Non-Financial Risks, Regulation and Innovations

Transaction Cost Analysis in Europe: Current and Best Practices

This report, which was commissioned by HSBC Investment Bank, reviews the conditions in which buy-side firms (traditional and alternative) are currently monitoring transaction costs and investigates the various issues related to transaction cost analysis in the context of the Markets in Financial Instruments Directive (MiFID) due to be enforced in November 2007. This directive contains an important provision related to Best Execution.

The MiFID is establishing a very open and competitive market for execution and other investment services. The new requirement is for regulators to ensure that the development of new execution venues, systematic internalisation and the end of the concentration obligation (ie the obligation in certain Member States to route all negotiations through a central regulated market) will not result in less efficient or transparent markets that could harm the end investor.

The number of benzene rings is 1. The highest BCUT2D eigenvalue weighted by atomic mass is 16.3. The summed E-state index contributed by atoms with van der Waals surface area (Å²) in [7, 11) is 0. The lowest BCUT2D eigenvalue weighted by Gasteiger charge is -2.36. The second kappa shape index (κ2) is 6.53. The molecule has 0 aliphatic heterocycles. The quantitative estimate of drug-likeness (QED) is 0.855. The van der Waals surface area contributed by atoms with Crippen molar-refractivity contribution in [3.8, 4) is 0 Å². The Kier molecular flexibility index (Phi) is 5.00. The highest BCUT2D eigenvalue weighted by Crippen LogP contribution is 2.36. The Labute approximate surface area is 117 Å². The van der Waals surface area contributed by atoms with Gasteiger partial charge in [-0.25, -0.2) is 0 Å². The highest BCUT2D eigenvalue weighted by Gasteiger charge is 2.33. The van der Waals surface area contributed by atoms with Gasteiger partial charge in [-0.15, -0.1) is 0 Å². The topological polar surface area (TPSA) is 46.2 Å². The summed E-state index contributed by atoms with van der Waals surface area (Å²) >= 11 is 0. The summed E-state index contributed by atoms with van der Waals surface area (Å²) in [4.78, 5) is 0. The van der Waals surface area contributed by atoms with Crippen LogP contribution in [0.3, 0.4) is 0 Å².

Transaction cost Analysis (TCA) is obviously very likely to form the cornerstone of any future academic and industry development related to this new Best Execution obligation. In this respect EDHEC Risk Advisory, sponsored by HSBC, have conducted a pan-European survey aiming at better understanding the current state of the industry when it comes to assessing transaction costs and the level of readiness in terms of complying with Article 21.

EDHEC Risk Advisory questioned 127 buy-side firms with the support of a structured questionnaire on a pan-European basis. 26 responses were provided by European hedge fund managers while 101 responses were sent from traditional asset management firms giving us the opportunity to analyse the difference between these two fairly specific populations in terms of trading and execution. Pre-trade analysis forms an essential part of ensuring that best execution can be achieved. With only half of respondents confirming the use of pre-trade analytics out of 83 responses, it is striking to see that pre-trade analytics may not have yet reached the desk of the majority of buy-side firms. This situation is rendered even more problematic in light of the nature of the forthcoming best execution obligation, which encompasses a significant obligation of means.